Loving, caring parents who want to know what our kids are up to need to constantly probe, engage, examine and scrutinize not only our own children, but also their friends. Only a pathetically disconnected parent zombied to the television would fail to do so.
Same holds true with neighbors and neighborhoods. Safe neighborhoods are those neighborhoods where caring neighbors have their radars finely tuned to identify things that don’t appear right. This should be especially true in neighborhoods that have a disproportionate occurrence of burglaries and other crime.
Neighborhood watch programs are a good and welcome start, but I prefer neighborhood patrols. Patrolling is different than merely “watching” for problems in that patrolling is a proven crime prevention pro-active defense posture. In business terms, neighborhood patrols are “management by walking around and observing.”
An active defense posture sends a message to various creeps, thugs, malcontents, parolees and dangerous delinquents that a neighborhood will not tolerate any type of degeneracy or crime. The presence of neighborhood patrols will ultimately cause subhuman scum to slither off to other less secure neighborhoods.
In the best of circumstances, a neighborhood patrol should be comprised of two armed good guys who are also equipped with cell phones, cameras and powerful flashlights.
Most importantly, neighborhood patrols must have routine dialogue with the local cops and obtain as much training as possible from the professionals. Neighborhood patrols should provide the local police with a periodic written assessment of their findings, concerns and recommendations for the neighborhood.
Neighborhood patrols are analogous to the neighborhood beat cops of yesteryear who used to walk around the neighborhoods and get to know everyone. Neighborhood patrols would accomplish much the same. Patrols would let the neighbors know who the patrol members are and how the neighbors can make the neighborhood safer.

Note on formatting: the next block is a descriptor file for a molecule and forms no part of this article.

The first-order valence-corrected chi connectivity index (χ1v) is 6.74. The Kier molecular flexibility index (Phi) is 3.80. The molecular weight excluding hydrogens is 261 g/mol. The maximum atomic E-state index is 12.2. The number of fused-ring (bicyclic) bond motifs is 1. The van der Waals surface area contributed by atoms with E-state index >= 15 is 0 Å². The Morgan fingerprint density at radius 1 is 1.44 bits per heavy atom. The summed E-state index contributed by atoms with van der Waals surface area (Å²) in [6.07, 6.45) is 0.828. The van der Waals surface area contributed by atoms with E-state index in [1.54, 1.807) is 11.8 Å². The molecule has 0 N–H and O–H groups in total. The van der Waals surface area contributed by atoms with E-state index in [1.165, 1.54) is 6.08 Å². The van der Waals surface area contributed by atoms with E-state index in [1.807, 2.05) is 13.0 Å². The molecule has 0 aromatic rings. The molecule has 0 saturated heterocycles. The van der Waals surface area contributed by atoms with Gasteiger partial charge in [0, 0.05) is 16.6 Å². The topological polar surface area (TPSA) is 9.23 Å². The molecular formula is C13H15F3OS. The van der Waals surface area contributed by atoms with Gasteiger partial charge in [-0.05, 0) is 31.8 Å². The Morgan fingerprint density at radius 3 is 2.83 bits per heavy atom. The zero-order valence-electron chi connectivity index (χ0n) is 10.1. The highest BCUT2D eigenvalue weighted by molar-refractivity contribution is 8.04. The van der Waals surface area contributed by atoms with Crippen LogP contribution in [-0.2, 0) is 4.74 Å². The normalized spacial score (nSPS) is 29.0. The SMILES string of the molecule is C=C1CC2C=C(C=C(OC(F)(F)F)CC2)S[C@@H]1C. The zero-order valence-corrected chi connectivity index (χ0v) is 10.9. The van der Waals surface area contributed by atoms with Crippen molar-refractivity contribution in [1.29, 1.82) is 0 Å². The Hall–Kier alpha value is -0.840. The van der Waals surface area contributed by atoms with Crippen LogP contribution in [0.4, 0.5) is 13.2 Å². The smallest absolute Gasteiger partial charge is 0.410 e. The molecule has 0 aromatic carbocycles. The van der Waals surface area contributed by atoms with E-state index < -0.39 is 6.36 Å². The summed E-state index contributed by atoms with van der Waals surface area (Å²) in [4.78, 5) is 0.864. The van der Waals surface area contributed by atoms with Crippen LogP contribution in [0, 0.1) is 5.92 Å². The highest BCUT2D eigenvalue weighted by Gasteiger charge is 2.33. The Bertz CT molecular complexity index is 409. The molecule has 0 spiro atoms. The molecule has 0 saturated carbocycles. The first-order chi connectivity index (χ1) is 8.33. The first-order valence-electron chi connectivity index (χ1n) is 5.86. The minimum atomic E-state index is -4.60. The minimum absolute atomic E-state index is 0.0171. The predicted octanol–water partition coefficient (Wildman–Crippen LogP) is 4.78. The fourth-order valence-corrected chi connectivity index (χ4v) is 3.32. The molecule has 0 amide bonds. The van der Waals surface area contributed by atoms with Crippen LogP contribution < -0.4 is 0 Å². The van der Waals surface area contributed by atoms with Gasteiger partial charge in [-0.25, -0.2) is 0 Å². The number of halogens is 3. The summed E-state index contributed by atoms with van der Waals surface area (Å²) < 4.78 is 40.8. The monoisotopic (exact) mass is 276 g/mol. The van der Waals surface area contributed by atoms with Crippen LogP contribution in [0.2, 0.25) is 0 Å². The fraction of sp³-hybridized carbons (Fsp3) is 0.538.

When neighborhood patrols identify suspicious characters or strangers, they should politely engage them to attempt to determine why the person is in the neighborhood. Asking probing questions in a polite manner is the optimal way to discern a person’s motives. The police should be immediately called if the person refuses to communicate, shows un-neighborly indicators or attempts to run away.
When I patrol my property, I’m constantly looking for things that don’t appear right such as gates that are open that should be closed, breached fences, and even the occasional trespasser. I don’t miss anything.
Regarding trespassers, you bet I engage them. When I’m through confronting trespassers, they have a whole new appreciation for private property rights.
Liberal squawkers say that neighborhood patrols are vigilante-types looking to replace the police. Nothing could be further from the truth. Neighborhood patrols are simply trying to make their neighborhoods and communities safer for everyone, and we do a damn good job of it.
Ted Nugent is a musician and award-winning writer and author of The New York Times best-selling “Ted White & Blue: The Nugent Manifesto” and “God, Guns and Rock 'n' Roll,” along with “Kill It and Grill It,” “BloodTrails,” and “BloodTrails II.” He also is a member of the board of directors of the National Rifle Association. Read more reports from Ted Nugent — Click Here Now.
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